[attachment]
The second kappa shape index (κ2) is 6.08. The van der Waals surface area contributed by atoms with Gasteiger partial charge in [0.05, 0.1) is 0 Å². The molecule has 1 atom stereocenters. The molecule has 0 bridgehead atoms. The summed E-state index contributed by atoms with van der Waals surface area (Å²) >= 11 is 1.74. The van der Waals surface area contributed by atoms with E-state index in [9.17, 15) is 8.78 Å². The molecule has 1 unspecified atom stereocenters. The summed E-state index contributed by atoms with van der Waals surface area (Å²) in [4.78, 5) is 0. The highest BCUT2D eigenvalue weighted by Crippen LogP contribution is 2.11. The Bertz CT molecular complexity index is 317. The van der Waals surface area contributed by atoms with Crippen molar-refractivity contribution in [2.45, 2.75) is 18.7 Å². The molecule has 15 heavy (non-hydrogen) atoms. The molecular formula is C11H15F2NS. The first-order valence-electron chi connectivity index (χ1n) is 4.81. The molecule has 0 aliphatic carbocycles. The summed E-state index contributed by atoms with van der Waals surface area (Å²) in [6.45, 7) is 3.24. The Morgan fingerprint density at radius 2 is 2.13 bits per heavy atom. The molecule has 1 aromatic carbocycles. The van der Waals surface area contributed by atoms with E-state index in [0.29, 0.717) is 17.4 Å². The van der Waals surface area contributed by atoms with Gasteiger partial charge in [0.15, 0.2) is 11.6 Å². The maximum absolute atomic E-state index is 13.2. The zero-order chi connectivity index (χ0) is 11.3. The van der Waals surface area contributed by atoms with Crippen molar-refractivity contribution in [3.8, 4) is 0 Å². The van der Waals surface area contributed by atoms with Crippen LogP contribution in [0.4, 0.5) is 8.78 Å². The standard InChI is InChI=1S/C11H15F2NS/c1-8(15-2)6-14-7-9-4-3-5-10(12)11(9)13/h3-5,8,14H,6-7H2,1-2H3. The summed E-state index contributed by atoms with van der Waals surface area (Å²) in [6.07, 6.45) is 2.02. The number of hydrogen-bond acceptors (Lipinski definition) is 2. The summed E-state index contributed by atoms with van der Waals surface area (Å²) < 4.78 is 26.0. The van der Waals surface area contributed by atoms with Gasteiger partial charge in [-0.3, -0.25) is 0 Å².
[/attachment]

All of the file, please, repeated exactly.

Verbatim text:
The second kappa shape index (κ2) is 6.08. The van der Waals surface area contributed by atoms with Gasteiger partial charge in [0.05, 0.1) is 0 Å². The molecule has 1 atom stereocenters. The molecule has 0 bridgehead atoms. The summed E-state index contributed by atoms with van der Waals surface area (Å²) >= 11 is 1.74. The van der Waals surface area contributed by atoms with E-state index in [9.17, 15) is 8.78 Å². The molecule has 1 unspecified atom stereocenters. The summed E-state index contributed by atoms with van der Waals surface area (Å²) in [4.78, 5) is 0. The highest BCUT2D eigenvalue weighted by Crippen LogP contribution is 2.11. The Bertz CT molecular complexity index is 317. The van der Waals surface area contributed by atoms with Crippen molar-refractivity contribution in [2.45, 2.75) is 18.7 Å². The molecule has 15 heavy (non-hydrogen) atoms. The molecular formula is C11H15F2NS. The first-order valence-electron chi connectivity index (χ1n) is 4.81. The molecule has 0 aliphatic carbocycles. The summed E-state index contributed by atoms with van der Waals surface area (Å²) in [6.45, 7) is 3.24. The Morgan fingerprint density at radius 2 is 2.13 bits per heavy atom. The molecule has 1 aromatic carbocycles. The van der Waals surface area contributed by atoms with E-state index in [0.29, 0.717) is 17.4 Å². The van der Waals surface area contributed by atoms with Gasteiger partial charge in [0.15, 0.2) is 11.6 Å². The maximum absolute atomic E-state index is 13.2. The zero-order chi connectivity index (χ0) is 11.3. The van der Waals surface area contributed by atoms with Crippen molar-refractivity contribution in [3.8, 4) is 0 Å². The van der Waals surface area contributed by atoms with Crippen LogP contribution in [0.4, 0.5) is 8.78 Å². The standard InChI is InChI=1S/C11H15F2NS/c1-8(15-2)6-14-7-9-4-3-5-10(12)11(9)13/h3-5,8,14H,6-7H2,1-2H3. The summed E-state index contributed by atoms with van der Waals surface area (Å²) in [6.07, 6.45) is 2.02. The number of hydrogen-bond acceptors (Lipinski definition) is 2. The summed E-state index contributed by atoms with van der Waals surface area (Å²) < 4.78 is 26.0. The van der Waals surface area contributed by atoms with Gasteiger partial charge in [-0.3, -0.25) is 0 Å².